Friday, June 11, 2010

Backpacking Borneo: Kuching, Sarawak

After spending two nights in Miri, we moved west of Sarawak. A butt numbing sixteen-hour bus ride (for RM70) took us to the colorful city of Kuching.

Our Borneo trip thus far. View Miri-Kuching in a larger map

We arrived at Kuching's regional express bus terminal a little past 4:00 AM and went straight to the coffee shop upstairs to decide on where to go next. We assumed that public transport would be available around 6 or 7 AM (though we weren't able to find any information about it from our guide book nor the internet), so we spent the next couple of hours browsing Lonely Planet and eating our leftover food from a stopover.

Just before 6, we started asking people at the station how to get to the city center and how far it is. A taxi driver told us that there's no public transport going there from the station, and that it's a 5km+ walk.

With not much sleep, we hopped in his cab and asked him to take us to Jalan Tabuan. He dropped us off at Borneo B&B, and asked for a whopping RM23. In Kuching, most of the residents have their own cars, so cabs can dictate their rates as they please to tourists. So make sure you agree on a price before riding - unlike us who never thought of it out of exhaustion. Ridiculous, for a country that has cheap petrol.

Borneo B&B is a family run accommodation. We got there at dawn, and a lady was already manning the reception.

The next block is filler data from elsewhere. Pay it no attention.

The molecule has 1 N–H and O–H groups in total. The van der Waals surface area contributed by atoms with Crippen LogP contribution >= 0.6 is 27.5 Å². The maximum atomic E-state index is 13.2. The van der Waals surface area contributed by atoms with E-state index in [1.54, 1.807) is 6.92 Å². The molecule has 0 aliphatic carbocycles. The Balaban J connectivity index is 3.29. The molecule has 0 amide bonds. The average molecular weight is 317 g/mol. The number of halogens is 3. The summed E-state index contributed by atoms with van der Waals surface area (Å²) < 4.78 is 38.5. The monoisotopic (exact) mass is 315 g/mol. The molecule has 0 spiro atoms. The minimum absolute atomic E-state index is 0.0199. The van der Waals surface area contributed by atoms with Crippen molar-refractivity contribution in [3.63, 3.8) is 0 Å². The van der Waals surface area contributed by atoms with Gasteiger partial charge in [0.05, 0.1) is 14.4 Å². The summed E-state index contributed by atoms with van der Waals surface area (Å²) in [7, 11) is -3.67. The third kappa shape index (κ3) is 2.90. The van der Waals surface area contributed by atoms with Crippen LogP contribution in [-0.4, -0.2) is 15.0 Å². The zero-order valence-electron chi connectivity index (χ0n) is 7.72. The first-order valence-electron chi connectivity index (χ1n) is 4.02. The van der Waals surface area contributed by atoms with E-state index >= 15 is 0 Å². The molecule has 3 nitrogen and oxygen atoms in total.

Borneo B&B's homey receiving area.

When asked about vacancies, she said at first they were already full, and that we can come back at check-out time. We told her we came all the way from Miri, and she must have sensed our desperation for a room. She then said that she has one room left but it's downstairs, fronting the street - meaning it can get really noisy. For a cheap RM30 (plus it's air conditioned), we took it.

We slept until midday, had a late lunch, then headed to the Visitor Information Center. 'Kuching' is thought to derive from the Malay word 'kucing', meaning cat. So don't be surprised if all around town you'll see cat figures/sculptures and cat monuments on roundabouts (heck they even have a cat museum).

The Old Court House.

The Visitor Information Center is located in the charming Old Court House (built in 1871). The staff is friendly and very helpful. One of them gave us the number of Bako National Park Office so we could reserve a room as it is often full. On the way back to Borneo B&B, we bought a Malaysian SIM card and was able to secure accommodation the next day.

[South East Asia in Six Weeks Series will resume after the next post, Magalawa Island: The Babymooners.]


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